busted 4 spokes in 2 months - pompino

mushi123 Posts: 20
edited August 2007 in Road general
Hi all;

I bought my pompino two months ago and have been commuting in London (10 mile journey each way) around three times a week. I am 6 feet tall and 165 pounds.

I bought my pompino second hand. The guy who sold it to me said he put only a few hundred miles before deciding to get rid of it. He mainly used it to get fit. He seemed like a decent guy.

In the last two months I have broken 4 spokes, all of them on the same area (really close to one another) of the back wheel. Every time I change my spoke the wheels are good for a couple of weeks and than another one is broken. I don't go on the curbs and I don't think think I am doing anything wrong. Is this normal? I know that the pompino doesn't come with the best wheels but isn't this to much?

For some time now I am thinking of getting a new wheel. I was reading a post the other day saying that I could attempt to build my own wheels for less than 65£
System Ex rear hub ( eg from bonthrone) £25
Maxic rim (from chain reaction?) £15
Spokes £15
lock ring £3

It's easier than you think - just make sure you have plenty of tension

Or maybe I should get it re dished?

I am really lost. Any advice would be greatly appreciated




  • Pippen33
    Pippen33 Posts: 235
    I've had the same problem on stumpy. Only its the front wheel, and its the nipples which are failing. More likely from powerful brakes.
  • mushi123
    mushi123 Posts: 20
    In my case its the nipples to but I doubt its the breaking because, I don't have a back brake and my brakes (original cantilevers supplied with the bike) are pretty bad at breaking :lol: Also, today I remember braking the nipple while I was going fast.
  • Pippen33
    Pippen33 Posts: 235
    But not forgetting that nipples are more likely to fail on bikes with powerful braking systems
  • rustychisel
    rustychisel Posts: 3,444
    Cheap poorly built wheels in the first place is the likely culprit. Very likely.

    Your cheapest solution would be to buy a whole set of new spokes and unlace the wheel and rebuild it from the ground up, properly. It's not hard, especially if you have another wheel you can copy the lacing pattern from.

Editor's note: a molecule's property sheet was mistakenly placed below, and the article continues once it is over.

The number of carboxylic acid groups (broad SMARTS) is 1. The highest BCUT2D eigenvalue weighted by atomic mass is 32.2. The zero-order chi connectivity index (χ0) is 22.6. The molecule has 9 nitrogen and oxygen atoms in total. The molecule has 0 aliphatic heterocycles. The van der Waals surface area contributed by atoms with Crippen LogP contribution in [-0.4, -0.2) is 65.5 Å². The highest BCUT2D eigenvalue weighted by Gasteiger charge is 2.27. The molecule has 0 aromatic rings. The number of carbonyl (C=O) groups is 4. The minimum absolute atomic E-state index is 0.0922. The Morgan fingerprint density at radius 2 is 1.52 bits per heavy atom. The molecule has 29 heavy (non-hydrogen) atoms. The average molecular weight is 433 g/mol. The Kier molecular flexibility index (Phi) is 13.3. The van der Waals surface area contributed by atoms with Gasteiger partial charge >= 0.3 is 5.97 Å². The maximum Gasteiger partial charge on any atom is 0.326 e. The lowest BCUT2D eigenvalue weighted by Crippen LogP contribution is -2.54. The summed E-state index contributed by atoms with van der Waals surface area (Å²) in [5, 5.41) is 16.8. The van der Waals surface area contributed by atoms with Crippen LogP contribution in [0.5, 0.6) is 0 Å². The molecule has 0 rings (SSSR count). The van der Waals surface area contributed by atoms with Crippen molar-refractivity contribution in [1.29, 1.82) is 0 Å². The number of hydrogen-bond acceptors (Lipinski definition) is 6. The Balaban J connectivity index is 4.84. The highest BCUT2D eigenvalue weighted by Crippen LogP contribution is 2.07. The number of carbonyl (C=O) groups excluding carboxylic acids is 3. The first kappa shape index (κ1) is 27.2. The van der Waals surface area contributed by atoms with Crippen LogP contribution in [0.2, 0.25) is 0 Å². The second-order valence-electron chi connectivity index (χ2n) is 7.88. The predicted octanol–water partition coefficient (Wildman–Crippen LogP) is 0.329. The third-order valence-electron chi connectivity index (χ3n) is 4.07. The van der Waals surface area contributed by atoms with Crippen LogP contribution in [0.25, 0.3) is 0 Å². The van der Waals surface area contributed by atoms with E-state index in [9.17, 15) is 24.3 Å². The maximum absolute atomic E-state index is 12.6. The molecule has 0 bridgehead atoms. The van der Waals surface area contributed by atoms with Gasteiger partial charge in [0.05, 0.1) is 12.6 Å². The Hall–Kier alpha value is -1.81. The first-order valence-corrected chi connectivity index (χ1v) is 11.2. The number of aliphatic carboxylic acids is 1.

Your original wheel will, in all likelyhood, carry on breaking spokes as readily as you have them replaced, because of the variation in spoke tensions and the fact they weren't stress relieved in the first place.

    So, read up on the art of wheelbuilding (see Sheldon Brown's site, for eg) or get a competent bike shop to do it for you. Buying a whole new wheel seems costly and largely unneccesary.
    - - - - - - - - - - - - - - - - - - - - - - - - - - - -
    I\'m only escaping to here because the office is having a conniption
  • graham_g
    graham_g Posts: 652
    I'd agree with Mr chisel - just get it rebuilt with new spokes somewhere decent. Using the original hub and rim it shouldn't cost more than £30 odd.
  • i had a problem with spokes breaking. usually a couple of weeks after replacement.i lused loctite on all the nipples after trueing and retensioning all the spokes.i know it's tempting fate but the wheel has been ok since.
  • rustychain
    rustychain Posts: 19
    I'm afraid what you are suffering is a result of poor workmanship (of sorts). The Pomp wheels were (are?) machine built and mine were a nightmare. I'm the same height as you, but quite a few pounds heavier. I had spokes breaking all the time, mostly at inconvenient times (eg 30 miles from home and no prospect of a pick up).

    I tried having the wheel re-tensioned, but this didn't work. So I got it rebuilt with new spokes and it's been going strong ever since (a few thousand miles by now). No need to even true the wheel, despite my off road adventures!

    I finally managed to get the cost of the rebuild out of On-(N)One, but it was a struggle!

  • Liability
    Liability Posts: 964
    yep, get it re-built- cheaper(and safer) in the long run.
    happened to me with my pomp within the first 6 months of buying it. very frustrating but then it was a 375 quid bike all in and brand new.

    <font><font>new way of life...</font></font>
  • mushi123
    mushi123 Posts: 20
    Do you guys have any idea how much is it to rebuilt? also I live in London can you guys recommend a good place to do my rebuild

    cheers for all the valuable inf

  • yoadius
    yoadius Posts: 541
    It's around £35 for a shop to do it, depends on what spokes you use aswell.
    <blockquote id="quote"><font size="1" face="Verdana, Arial, Helvetica" id="quote">quote:<hr height="1" noshade id="quote"><i>Originally posted by Tartanyak</i>

    Dude, did you trace that, from a distance off a diagram drawn by a blind man using his feet from the description given to him by someone that could only use English quotes from the movie of \'Grease\'?
    <hr height="1" noshade id="quote"></blockquote id="quote"></font id="quote">
  • This was a common problem on the xmas '05 pomps I believe. I did about 400 miles on mine before a spoke went pop. Had it replaced but it went pop again a fortnight later. Both spokes broke at the hub.

    I was tempted to go for a respoke but instead went for a large flange ambrosio hub with ambrosio evolution wheel built by Harry Rowland for £85 - a great wheel.
    \'You Come At the King,You Best Not Miss\'
  • mushi123
    mushi123 Posts: 20
    Went today to condor cycles in London and ordered a new wheel. Condor Hub, DT 1.2 Rim and 3 cross spokes all for 98£ at the beginning I was going to go for cpx33 (it would have been 10£ less) but the guy there convinced me otherwise.

    btw the shop has some amazing stuff, I was amazed at the things they got.